So I think you're over-estimating the risks on this dimension; there are risks worth worrying about out there - most of them are behind the steering wheels of metal boxes with 4 wheels - without creating needless ones!

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I try to remember to always pull my right sock over my bluejeans ;-) –  OpenID-test2 Aug 5 '11 at 2:04
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My friend lost two front teeth and part of his face on the road when his shoe lace got caught in the chain of his track bike.

With that said, do whatever you feel comfortable doing, and feel free to tell that story to anyone who makes fun of you.

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I got a pant leg caught on the chainring on my road bike and it very nearly launched me right off the bike. If you don't have a chainguard, do NOT wear long pants or shoes with laces! –  Brian Knoblauch Dec 21 '12 at 19:04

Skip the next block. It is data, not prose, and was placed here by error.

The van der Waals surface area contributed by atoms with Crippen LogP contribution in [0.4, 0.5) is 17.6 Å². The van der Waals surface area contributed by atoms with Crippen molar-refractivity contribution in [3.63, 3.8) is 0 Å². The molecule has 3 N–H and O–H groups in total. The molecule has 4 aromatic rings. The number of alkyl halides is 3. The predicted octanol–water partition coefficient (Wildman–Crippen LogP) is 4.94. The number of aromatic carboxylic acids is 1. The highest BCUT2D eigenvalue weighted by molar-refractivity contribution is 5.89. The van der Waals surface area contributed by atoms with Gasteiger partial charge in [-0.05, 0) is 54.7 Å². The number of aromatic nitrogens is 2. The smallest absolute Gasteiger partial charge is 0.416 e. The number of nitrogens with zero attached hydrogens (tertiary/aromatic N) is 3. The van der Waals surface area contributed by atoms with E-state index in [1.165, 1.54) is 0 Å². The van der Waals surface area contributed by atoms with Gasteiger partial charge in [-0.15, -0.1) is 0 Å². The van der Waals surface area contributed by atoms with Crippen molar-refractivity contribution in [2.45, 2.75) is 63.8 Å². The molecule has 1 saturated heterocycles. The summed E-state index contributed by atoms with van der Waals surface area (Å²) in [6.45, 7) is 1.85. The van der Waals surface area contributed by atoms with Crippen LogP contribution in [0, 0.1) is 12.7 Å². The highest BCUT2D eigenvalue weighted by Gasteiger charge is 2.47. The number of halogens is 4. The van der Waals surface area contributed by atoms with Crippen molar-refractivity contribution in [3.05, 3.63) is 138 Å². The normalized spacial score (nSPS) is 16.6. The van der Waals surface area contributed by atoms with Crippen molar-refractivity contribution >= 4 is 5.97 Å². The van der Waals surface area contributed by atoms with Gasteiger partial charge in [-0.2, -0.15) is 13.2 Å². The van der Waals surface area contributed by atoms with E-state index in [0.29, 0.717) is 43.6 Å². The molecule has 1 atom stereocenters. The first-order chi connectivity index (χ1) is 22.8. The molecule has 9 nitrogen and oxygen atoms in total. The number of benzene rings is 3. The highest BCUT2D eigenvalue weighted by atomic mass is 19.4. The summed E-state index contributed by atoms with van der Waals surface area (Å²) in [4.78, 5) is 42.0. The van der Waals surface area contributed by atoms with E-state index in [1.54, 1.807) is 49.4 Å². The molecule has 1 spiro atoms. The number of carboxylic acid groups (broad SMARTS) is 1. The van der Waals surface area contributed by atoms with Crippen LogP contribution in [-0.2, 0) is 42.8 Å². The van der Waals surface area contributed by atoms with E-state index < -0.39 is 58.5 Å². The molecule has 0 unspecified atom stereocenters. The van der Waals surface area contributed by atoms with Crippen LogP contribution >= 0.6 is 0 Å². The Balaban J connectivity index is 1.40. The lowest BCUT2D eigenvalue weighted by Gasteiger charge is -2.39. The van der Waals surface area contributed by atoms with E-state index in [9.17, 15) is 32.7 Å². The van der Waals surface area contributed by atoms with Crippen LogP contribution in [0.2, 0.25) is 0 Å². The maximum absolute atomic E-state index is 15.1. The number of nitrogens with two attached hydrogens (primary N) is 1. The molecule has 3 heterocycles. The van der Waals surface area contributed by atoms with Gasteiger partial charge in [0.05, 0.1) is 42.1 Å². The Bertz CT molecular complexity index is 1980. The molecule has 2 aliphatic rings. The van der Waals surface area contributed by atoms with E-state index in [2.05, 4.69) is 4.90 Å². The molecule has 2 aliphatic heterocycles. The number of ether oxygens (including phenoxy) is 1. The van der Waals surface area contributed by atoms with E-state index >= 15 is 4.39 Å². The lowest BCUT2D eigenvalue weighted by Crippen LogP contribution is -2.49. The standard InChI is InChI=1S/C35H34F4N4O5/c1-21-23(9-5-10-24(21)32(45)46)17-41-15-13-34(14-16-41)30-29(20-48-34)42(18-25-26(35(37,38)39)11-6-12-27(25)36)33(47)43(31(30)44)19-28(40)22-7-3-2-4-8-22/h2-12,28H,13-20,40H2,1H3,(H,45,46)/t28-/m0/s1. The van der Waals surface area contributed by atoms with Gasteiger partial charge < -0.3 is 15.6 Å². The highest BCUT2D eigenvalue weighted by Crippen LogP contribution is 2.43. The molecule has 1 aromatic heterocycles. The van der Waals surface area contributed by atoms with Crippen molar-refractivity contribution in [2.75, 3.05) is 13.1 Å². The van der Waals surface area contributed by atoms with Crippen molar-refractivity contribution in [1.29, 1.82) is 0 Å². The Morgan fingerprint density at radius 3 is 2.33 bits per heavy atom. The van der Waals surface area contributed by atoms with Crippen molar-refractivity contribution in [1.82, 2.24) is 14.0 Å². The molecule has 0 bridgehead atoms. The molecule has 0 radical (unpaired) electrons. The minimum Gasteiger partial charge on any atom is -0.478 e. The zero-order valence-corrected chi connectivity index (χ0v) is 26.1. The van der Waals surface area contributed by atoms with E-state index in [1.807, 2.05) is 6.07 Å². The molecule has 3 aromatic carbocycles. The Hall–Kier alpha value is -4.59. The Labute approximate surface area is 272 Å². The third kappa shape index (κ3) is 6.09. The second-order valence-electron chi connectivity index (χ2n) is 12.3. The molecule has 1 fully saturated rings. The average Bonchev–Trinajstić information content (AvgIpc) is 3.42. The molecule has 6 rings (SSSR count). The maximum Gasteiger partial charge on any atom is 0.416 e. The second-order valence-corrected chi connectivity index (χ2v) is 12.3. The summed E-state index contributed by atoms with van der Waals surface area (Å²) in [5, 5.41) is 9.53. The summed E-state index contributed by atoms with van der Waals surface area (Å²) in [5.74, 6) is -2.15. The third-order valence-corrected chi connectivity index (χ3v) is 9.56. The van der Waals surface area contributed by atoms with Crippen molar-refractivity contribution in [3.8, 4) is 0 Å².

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I have came off due to clothing getting caught and I don't think the danger can be over-looked.

Since you are a man of taste and style, take a look at this minimalist chainguard:

http://sogrenibikes.com/index.php?main_page=product_info&cPath=1&products_id=8

enter image description here

With a few workshop tools you could make your own...

The same company also make an uber-cool trouser clip that you may also want to check out.

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I'm actually a man of thrift-store bikes and trash-day serendipity rims. –  OpenID-test2 Aug 5 '11 at 2:01